In 2005, he joined Encompass Health, then known as HealthSouth, to oversee marketing and business development for the company’s 19 hospitals in its northeast region. In 2007, the Company embarked on its first initiative for TeamWorks, its sales and marketing training program. Along with his peers, Steve began teaching the Company’s established sales and marketing best practices to its sales and marketing teams. While no longer serving patients in a clinical role, Steve enjoys still being able to make in impact on patient care through his involvement in TeamWorks.

The Four Es

One key learning Steve highlights in TeamWorks is the 4 Es: Expertise, Enthusiasm, Ego and Empathy. All good sales people need to demonstrate these qualities to be effective at what they do in an effort to build relationships and trust. “I have often reflected on these qualities and believe they are found in strong leaders as well,” he said.

Elaborating on those qualities, Steve shares the following tips:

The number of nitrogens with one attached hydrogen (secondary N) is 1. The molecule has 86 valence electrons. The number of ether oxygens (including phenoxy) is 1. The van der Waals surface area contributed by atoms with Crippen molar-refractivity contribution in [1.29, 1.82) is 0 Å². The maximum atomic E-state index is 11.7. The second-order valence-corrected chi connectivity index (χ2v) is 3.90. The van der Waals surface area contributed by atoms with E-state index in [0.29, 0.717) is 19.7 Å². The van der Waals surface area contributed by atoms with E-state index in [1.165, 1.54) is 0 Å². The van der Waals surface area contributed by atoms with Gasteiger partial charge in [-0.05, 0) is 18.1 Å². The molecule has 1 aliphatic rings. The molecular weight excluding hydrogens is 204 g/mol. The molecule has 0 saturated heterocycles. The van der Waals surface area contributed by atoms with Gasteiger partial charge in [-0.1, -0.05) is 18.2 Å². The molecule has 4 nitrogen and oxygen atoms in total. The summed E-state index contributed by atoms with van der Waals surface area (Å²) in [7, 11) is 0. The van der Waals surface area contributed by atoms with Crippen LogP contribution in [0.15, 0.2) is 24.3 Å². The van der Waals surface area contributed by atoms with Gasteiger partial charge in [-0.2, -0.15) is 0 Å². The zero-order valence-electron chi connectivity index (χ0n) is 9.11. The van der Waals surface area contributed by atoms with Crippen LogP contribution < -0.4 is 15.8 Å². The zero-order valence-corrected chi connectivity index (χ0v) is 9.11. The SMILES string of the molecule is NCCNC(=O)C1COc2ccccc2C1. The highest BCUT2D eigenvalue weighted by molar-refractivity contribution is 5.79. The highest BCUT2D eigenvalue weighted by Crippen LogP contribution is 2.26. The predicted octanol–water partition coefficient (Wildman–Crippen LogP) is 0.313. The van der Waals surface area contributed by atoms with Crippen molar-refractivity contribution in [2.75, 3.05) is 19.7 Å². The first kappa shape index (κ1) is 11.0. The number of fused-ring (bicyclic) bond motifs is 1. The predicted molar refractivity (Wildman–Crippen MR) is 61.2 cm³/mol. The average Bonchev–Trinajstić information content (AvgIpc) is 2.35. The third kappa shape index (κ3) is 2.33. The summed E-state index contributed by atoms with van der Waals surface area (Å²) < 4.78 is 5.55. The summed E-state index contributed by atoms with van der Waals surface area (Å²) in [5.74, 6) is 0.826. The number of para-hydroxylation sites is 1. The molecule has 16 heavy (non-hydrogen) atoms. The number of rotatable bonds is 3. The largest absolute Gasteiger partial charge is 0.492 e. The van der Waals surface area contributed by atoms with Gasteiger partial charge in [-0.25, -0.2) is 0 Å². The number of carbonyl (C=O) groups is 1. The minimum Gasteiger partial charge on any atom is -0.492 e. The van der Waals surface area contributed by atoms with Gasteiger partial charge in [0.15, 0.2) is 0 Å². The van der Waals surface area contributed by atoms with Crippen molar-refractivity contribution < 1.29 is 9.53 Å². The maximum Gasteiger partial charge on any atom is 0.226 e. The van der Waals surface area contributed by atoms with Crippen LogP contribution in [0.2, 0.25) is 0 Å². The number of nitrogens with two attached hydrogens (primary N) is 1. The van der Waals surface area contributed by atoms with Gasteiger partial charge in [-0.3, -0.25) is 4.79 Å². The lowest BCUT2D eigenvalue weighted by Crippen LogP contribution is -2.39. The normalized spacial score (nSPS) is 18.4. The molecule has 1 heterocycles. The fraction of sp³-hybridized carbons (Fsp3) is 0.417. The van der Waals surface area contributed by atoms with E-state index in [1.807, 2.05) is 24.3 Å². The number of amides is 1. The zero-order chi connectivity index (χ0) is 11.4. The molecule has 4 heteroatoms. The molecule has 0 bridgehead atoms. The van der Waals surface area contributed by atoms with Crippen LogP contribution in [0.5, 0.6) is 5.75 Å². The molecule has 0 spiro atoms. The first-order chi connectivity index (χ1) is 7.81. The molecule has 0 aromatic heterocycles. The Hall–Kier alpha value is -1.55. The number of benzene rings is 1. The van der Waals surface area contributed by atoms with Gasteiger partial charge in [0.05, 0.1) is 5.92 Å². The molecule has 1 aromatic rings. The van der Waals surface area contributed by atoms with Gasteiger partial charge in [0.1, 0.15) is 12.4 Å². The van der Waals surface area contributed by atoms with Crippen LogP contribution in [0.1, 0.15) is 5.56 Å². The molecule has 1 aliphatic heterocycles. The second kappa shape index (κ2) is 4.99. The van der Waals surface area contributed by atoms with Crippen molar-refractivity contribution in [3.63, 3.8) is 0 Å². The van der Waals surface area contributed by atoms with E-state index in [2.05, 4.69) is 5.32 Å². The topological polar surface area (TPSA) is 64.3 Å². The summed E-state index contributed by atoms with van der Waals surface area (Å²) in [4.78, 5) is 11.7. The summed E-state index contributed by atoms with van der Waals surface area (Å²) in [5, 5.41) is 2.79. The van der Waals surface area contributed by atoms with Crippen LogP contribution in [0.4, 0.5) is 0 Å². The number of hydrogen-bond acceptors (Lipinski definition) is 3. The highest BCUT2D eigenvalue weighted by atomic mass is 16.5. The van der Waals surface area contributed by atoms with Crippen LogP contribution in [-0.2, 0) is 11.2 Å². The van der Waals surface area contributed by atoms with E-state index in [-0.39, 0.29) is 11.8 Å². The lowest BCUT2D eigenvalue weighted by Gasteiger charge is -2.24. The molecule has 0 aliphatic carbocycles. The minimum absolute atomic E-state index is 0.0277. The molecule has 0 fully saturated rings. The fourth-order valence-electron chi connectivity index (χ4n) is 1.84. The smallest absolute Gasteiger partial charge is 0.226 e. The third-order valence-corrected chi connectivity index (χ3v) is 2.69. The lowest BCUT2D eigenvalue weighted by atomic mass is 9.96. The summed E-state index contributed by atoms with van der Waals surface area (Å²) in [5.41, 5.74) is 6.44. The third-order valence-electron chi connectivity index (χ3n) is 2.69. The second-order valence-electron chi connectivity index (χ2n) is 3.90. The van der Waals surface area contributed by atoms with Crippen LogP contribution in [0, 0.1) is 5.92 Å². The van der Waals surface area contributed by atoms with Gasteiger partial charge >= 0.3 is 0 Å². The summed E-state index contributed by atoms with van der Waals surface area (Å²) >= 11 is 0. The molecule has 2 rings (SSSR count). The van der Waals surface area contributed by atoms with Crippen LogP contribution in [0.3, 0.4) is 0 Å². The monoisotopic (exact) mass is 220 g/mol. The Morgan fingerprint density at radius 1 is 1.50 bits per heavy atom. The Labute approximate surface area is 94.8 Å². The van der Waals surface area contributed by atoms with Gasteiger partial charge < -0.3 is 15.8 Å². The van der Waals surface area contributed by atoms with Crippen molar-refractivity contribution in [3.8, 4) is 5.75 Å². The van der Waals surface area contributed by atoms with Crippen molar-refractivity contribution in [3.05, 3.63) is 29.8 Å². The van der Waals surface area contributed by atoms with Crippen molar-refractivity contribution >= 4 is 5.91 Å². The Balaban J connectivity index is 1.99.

• Expertise: To be good at what you do, you need to know your business, your product, your mission and your market. Successful people know their business, and they know it well.   
  • Enthusiasm: You must be passionate about what you do. You should have a sense of enjoyment or strong liking for what you do. It is important to believe in your product. Enthusiasm is contagious. When you demonstrate enthusiasm, you inspire those around you.  
  • Ego: Ego demonstrates confidence. You have to be confident without being too confident.  Knowing when to speak, when to listen, when it is time to coach and when to lead are important qualities.       
  • Empathy: Being aware of the thoughts and feelings of others shows concern for others. It is important to be understanding and accommodating to others’ needs.

With all of these qualities, you also need to be a relationship builder. “Relationships are what everything, especially in business, is built on,” Steve said.

An example of this is a relationship he built with a family when he worked in the brain injury field. Steve met with a mother who wanted her child to be treated at the facility but did not have the finances or know how to work through her insurance. Steve advocated hard for the patient and family, and the payor finally agreed for the child to be treated there for the next year. The family was forever grateful.  It’s been 25 years since Steve helped the family, and Steve still receives a Christmas card every year as proof she hasn’t forgotten what he did for their family.  

“No matter what you do, you can still make an impact,” he said. “I still get that sense of accomplishment knowing I somehow helped change a life.”